Background, timeline, and why we chose to build BOSminer in Rust
Just over a year ago, we launched our first open-source software project for Bitcoin mining: Braiins OS. The necessity of an open-source operating system for ASIC miners became apparent with the covert AsicBoost fiasco of 2017 (which we talked about here), but it was going to be important regardless of that incident. With so few competitive HW manufacturers building ASIC machines for Bitcoin, providing a transparent alternative to the factory firmware increases decentralization in what is perhaps the most centralized part of the entire industry.
However, Braiins OS is only one component of the full Bitcoin mining stack. Our greater ambition when we began this project was to make the full stack open-source, standardized, efficient, and secure. That means addressing the other components of the stack: CGminer and stratum protocol. We’ll share an update about the latter in a future post, but for now we’ll focus on the alternative we’ve developed to replace CGminer, which we call BOSminer.
CGminer started out as an open-source CPU miner that anybody could run. With the introduction of GPU mining in late 2010, we began to see some of the open-source parts of the miner disappearing. Each GPU variant had special pieces of the GPU kernel being developed, and only a fraction of them were made open-source right away. The general community was stuck using whatever happened to be available.
FPGAs were the next evolution of mining hardware, but not much changed when it came to this CGminer component. Some people made their code open-source, while others did not.
Then, in late 2012, ASICs entered the market and quickly began to dominate SHA-256. ASICs are embedded devices, which means that they contain a special (rather than general) purpose computing system. The typical ASIC architecture consists of the following:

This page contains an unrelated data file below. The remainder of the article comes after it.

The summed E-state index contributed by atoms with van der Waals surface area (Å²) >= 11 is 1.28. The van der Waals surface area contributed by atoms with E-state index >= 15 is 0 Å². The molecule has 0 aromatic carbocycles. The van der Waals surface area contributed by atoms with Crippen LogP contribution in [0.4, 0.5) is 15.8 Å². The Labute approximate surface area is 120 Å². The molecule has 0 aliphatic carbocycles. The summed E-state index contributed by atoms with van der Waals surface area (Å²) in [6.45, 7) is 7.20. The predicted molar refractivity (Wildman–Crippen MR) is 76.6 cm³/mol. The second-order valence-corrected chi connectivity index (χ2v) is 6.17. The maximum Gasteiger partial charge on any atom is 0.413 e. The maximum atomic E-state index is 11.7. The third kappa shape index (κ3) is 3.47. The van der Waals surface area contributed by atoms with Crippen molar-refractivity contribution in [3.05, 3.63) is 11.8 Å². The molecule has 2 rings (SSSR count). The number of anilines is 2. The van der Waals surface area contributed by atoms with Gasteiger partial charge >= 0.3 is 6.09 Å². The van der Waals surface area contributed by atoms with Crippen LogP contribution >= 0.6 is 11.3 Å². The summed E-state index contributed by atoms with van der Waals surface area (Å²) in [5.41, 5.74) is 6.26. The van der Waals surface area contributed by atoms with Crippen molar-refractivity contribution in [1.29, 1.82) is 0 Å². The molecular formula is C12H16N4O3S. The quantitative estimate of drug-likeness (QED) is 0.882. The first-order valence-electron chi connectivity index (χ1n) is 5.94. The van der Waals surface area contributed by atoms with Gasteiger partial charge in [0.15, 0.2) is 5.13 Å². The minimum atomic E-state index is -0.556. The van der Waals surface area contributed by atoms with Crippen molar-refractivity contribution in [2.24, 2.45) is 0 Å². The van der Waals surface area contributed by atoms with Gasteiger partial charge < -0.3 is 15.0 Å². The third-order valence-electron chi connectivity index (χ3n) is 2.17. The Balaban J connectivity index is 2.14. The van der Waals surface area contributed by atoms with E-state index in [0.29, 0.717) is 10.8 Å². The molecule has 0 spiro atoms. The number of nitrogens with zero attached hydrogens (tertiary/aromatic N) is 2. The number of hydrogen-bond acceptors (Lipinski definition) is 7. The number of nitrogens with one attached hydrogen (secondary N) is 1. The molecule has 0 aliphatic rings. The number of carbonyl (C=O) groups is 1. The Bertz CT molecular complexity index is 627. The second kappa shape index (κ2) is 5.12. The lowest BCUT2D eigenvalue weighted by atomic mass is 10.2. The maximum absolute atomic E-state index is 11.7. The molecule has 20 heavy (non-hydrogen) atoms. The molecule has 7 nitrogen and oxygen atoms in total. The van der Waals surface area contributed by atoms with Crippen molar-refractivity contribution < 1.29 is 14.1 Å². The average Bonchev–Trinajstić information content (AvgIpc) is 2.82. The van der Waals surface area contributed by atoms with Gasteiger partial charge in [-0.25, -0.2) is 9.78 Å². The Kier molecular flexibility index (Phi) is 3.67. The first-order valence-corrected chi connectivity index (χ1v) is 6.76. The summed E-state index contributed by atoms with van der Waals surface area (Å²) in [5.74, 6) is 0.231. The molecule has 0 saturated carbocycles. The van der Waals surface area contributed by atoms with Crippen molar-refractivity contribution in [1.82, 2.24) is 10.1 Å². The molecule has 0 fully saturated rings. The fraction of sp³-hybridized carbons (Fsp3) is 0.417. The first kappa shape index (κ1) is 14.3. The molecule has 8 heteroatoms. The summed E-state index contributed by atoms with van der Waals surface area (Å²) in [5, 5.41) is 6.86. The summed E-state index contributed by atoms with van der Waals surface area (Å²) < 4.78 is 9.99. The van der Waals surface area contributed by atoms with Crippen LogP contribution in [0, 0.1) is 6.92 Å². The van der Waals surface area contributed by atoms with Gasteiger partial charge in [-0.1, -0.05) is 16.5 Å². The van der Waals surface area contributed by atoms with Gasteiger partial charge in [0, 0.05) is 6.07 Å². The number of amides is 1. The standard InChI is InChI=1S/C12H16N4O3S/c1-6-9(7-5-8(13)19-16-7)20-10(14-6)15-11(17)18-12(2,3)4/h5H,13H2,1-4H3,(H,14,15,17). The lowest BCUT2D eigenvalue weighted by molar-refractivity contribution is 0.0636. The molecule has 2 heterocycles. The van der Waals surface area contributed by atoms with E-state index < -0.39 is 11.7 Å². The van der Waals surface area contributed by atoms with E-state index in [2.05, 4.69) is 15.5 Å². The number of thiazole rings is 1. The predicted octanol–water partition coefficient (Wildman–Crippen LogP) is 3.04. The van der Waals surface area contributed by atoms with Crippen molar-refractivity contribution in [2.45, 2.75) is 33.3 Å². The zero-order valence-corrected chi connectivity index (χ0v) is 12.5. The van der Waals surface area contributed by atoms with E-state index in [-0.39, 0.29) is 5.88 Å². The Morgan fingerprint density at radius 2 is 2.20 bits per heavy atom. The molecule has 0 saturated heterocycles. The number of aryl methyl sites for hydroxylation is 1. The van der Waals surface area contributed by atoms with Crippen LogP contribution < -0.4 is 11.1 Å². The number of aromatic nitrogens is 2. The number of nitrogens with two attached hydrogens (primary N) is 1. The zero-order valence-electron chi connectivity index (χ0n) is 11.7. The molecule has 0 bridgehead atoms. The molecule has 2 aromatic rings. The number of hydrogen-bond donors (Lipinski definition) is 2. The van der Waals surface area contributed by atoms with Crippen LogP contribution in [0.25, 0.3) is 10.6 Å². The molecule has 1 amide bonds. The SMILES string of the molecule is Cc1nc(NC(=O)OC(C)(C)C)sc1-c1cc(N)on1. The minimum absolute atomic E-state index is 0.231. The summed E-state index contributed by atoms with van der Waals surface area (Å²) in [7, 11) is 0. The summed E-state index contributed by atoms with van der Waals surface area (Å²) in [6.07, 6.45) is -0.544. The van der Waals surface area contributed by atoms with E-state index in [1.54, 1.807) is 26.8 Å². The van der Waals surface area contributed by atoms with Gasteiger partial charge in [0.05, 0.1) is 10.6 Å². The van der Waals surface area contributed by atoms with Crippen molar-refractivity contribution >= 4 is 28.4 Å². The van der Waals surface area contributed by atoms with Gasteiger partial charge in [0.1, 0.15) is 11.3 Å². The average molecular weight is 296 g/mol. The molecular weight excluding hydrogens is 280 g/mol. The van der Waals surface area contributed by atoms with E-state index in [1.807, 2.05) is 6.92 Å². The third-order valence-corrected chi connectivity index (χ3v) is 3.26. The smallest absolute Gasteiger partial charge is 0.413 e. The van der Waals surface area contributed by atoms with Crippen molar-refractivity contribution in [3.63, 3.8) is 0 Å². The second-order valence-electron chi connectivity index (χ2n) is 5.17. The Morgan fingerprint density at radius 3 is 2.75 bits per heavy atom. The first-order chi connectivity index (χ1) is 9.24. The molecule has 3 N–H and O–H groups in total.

Typically, you have a control board with an FPGA and a CPU running some form of Linux on it, and then you have some hashing boards with mining chips that perform the actual Bitcoin mining work. The role of the control board in this architecture is to continuously feed the chips with the right amount of new mining work. Originally, CGminer was utilized for this purpose. Over time, however, manufacturers shifted logic away from CGminer into the FPGAs on the control board.
The best-known example of this is what we mentioned above: the AsicBoost incident with Antminer S9s in which the FPGAs were between the CPU and the hashboards, enabling AsicBoost functionality covertly. The manufacturer essentially prevented the use of AsicBoost because the code in the controller was intentionally wrong and it wasn’t documented. Some CGminer source code was available, but it would just generate bad solutions and was practically useless.
In the present, we need an FPGA and a microcontroller to drive the hashing boards. The CGminer has become essentially just a disorganized and severely limited front-end for the FPGAs. In fact, it reached a point where even the engineer who created it, Con Kolivas, had to stop supporting it.
At the same time, ASIC architecture is such now that CGminer itself isn’t enough to run the whole system because it’s running some Linux. So you need drivers, bootloaders, etc. to actually run it — which are also typically closed-source. Even when manufacturers say that they’re complying with the General Public License (GPL), it’s still up to individuals to try to collect all the pieces of software and somehow patch them together to get a full system image running. Simply put, it’s a mess.
There are so many exciting open-source projects being developed throughout the Bitcoin ecosystem these days, but mining has unfortunately been lagging behind. Given incidents like the Antbleed miner backdoors and covert AsicBoost, we decided that it was about time to do something about this. Obviously it’s complicated because there are various types of mining devices and the different manufacturers often wouldn’t publish their modifications to the CGminer codebase (violating the GPL).
That’s why we started developing the Braiins firmware for mining devices. And one of the more interesting things about that is that we decided to write our software in Rust programming language, which is turning out to be a challenging but rewarding decision.
Having extensive experience with embedded development, we knew that this was going to be a serious challenge no matter which language we choose. With that being said, Rust is a modern programming language with a handful of properties that make it ideal for this kind of application:
Rust performs the majority of its safety checks and memory management decisions when it’s compiling. As a result, it’s better protected from software bugs and other security vulnerabilities relative to non-memory safe languages when it comes to memory access.